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When I decided to take my career to Madison, I had no idea what the next years of my life would look like. I was a California girl, by way of Michigan, and decided to take a chance on a city I had once heard was one of the most livable cities in America. I thought, sure, I can live in a place between two lakes, plenty of trails and places to hike, which are some of my favorite things. I didn’t know much else about Wisconsin except that it was the cheese lovers’ state and Wisconsinites really liked football.
This is why it was a big shock for me when the “Race to Equity” report was released in the fall of 2013, a few months before I moved to my new home. The report showed that African Americans were nearly 5.5 times more likely to be unemployed in Dane County, half of black high school students were not graduating on time compared to 15 percent of white children and black kids were six times more likely to be arrested than white juveniles. Report after report came out naming Wisconsin as one of the worst states in the nation for racial disparities. They outlined disparities in unemployment, income, education and startlingly disproportionate rates of incarceration among the black community.
I grew up in the diverse state of California; however, I did not grow up around a lot of people who looked like me. I went to schools where I was the only person of color, or one of a few people of color. I didn’t think twice about coming to a state that’s 83 percent white and only 8 percent black. Coming from a multicultural background with Irish, Native American and African-American blood, I didn’t always feel welcomed. When I went to college, I was never “black enough” for the black students or “white enough” for the white students. In my early adult years, I found it hard to find my voice as an African-American woman, even more so in the workplace. Even so, as the only black reporter on staff at WISC-TV in March 2014, and one of three on-air in Madison among local stations, I was the only reporter of color who covered the “Race to Equity” story.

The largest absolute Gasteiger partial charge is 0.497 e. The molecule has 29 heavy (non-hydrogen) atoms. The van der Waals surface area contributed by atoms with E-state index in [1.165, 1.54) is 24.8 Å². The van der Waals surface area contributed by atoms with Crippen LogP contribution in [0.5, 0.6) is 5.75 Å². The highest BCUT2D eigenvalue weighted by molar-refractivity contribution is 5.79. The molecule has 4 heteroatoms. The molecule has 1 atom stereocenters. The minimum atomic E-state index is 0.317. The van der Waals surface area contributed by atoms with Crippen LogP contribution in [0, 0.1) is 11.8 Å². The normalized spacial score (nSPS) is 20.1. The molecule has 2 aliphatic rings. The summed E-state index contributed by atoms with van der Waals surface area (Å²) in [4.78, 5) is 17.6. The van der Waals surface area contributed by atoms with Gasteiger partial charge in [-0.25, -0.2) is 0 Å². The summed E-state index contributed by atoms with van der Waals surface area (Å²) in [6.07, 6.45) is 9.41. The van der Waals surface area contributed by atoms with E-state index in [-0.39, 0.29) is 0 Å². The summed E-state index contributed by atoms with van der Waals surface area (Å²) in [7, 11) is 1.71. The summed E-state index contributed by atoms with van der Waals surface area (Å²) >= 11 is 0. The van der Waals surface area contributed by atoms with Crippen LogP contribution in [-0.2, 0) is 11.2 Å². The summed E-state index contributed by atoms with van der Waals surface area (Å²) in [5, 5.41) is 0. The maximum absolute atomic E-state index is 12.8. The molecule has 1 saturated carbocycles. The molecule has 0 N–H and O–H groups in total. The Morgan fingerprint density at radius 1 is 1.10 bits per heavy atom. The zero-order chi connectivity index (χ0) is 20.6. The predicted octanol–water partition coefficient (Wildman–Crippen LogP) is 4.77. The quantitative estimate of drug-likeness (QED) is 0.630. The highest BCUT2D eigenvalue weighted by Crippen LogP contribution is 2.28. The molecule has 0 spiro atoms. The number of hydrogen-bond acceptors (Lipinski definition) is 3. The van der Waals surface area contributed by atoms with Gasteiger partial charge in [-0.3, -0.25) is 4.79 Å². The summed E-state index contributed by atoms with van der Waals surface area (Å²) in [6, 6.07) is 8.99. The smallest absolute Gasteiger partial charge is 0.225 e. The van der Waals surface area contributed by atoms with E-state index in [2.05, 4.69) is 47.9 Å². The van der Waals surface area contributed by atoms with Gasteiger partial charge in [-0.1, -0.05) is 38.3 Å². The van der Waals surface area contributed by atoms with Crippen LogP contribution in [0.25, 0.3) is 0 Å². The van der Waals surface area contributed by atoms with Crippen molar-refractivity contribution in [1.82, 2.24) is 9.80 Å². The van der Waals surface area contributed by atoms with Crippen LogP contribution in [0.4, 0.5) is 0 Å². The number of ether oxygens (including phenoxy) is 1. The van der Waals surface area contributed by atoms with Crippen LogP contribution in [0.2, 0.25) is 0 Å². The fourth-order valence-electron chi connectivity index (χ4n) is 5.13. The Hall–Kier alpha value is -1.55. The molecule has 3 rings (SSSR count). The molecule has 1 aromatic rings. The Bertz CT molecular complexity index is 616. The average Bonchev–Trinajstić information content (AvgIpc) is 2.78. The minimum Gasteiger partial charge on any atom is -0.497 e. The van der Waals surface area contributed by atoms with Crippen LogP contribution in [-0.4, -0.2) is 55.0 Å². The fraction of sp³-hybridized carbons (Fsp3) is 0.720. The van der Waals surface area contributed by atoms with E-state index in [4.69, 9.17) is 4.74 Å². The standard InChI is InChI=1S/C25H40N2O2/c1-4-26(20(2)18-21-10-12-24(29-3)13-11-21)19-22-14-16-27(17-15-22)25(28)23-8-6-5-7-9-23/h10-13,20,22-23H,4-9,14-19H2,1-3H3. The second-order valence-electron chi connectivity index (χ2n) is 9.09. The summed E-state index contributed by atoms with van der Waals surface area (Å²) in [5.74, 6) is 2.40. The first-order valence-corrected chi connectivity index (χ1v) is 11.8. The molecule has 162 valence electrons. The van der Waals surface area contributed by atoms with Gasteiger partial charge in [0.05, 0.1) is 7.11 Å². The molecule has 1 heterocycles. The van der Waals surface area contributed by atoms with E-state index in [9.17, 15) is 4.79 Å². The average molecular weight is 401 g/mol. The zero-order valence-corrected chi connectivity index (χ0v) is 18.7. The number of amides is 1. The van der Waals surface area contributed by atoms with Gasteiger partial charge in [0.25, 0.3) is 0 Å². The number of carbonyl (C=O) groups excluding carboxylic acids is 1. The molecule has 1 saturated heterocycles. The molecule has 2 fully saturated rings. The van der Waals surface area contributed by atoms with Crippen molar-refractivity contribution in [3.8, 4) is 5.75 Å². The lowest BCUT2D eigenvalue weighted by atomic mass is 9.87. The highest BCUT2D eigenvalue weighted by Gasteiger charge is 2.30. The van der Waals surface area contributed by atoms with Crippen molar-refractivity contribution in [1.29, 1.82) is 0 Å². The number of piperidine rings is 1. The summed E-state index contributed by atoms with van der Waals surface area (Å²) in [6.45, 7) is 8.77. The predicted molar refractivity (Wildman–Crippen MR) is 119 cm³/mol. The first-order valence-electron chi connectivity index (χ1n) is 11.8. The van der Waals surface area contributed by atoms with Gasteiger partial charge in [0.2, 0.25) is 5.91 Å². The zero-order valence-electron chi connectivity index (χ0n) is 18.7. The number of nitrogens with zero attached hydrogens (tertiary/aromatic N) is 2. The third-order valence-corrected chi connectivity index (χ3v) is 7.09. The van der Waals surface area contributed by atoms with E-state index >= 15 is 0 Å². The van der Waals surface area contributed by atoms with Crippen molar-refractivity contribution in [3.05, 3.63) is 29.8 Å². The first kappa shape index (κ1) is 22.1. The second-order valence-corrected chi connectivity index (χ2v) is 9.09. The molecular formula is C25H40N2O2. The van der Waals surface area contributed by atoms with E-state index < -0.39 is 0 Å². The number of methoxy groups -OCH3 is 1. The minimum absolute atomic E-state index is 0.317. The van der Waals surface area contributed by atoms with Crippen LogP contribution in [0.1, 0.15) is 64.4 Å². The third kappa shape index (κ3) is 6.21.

Reporting on issues of racial inequality and disparities became my new beat. While I didn’t share this with my managers at the time, covering these stories put me in an uncomfortable position. I was constantly asking myself: Was my reporting fair and accurate? Did I explain the issues plaguing the community with context and compassion? What if viewers thought I wasn’t “black enough?” Would I disappoint the community in the way I represented them? Would there be concern about bias because of my skin color? I love my people and culture, but I didn’t want to be deemed the “black reporter” who could only tell stories centered on race. At the same time, I didn’t want another reporter to cover the story and not do justice to it. It’s an issue I struggled with for years.
I faced the same concerns in March 2015 when Tony Robinson, an unarmed, 19-year-old biracial man, was shot and killed by a Madison police officer. There had been numerous reports of deaths of unarmed black men across the nation at the hands of police, but this time the issue had come to my front door. The pressure to cover the story accurately and fairly, while not appearing to be biased, was overwhelming. Was I being fair to both sides? Would the black community look to me to take a side? Would law enforcement think I was being biased, just because of my skin color?
Throughout my four years at WISC-TV, I was given the privilege to cover some of the most impactful stories in our community — and yes, a lot of them involved race relations. But it was through these stories, and listening to how people from diverse communities received and appreciated my coverage, that my perspective changed. By being involved in the community and hearing feedback, I realize those stories and others like them need to be told. Looking back, I’m glad I had the opportunity to tell them. I realize that living in a state with one of the worst racial disparities means that disparities reach every corner, even in the newsroom. Whether the story is covering racial disparities, the first and highest ranking African-American woman in the U.S. Army, or a community group that is helping disadvantaged students graduate, every story matters and plays a part in how this community moves forward.
While I will always ask some of the same questions when covering racial issues and wonder if I’m properly representing myself as a journalist and a person of color, I won’t stop trying. Through my work, I found my voice to tell stories that hopefully help bridge the gap to understanding and provide a window into different perspectives.
Disparities and inequalities only have the power we give them. To combat the statistics, we as a community need to find ways to move forward, create change and develop solutions. It’s not something that happens overnight, but with every story told and untold it moves us one step closer.
Velena Jones is a former reporter at WISC-TV, which is owned by Morgan Murphy Media, the parent company of Madison Magazine. She is now a reporter for KOIN-TV, a CBS-affiliate in Portland, Oregon.
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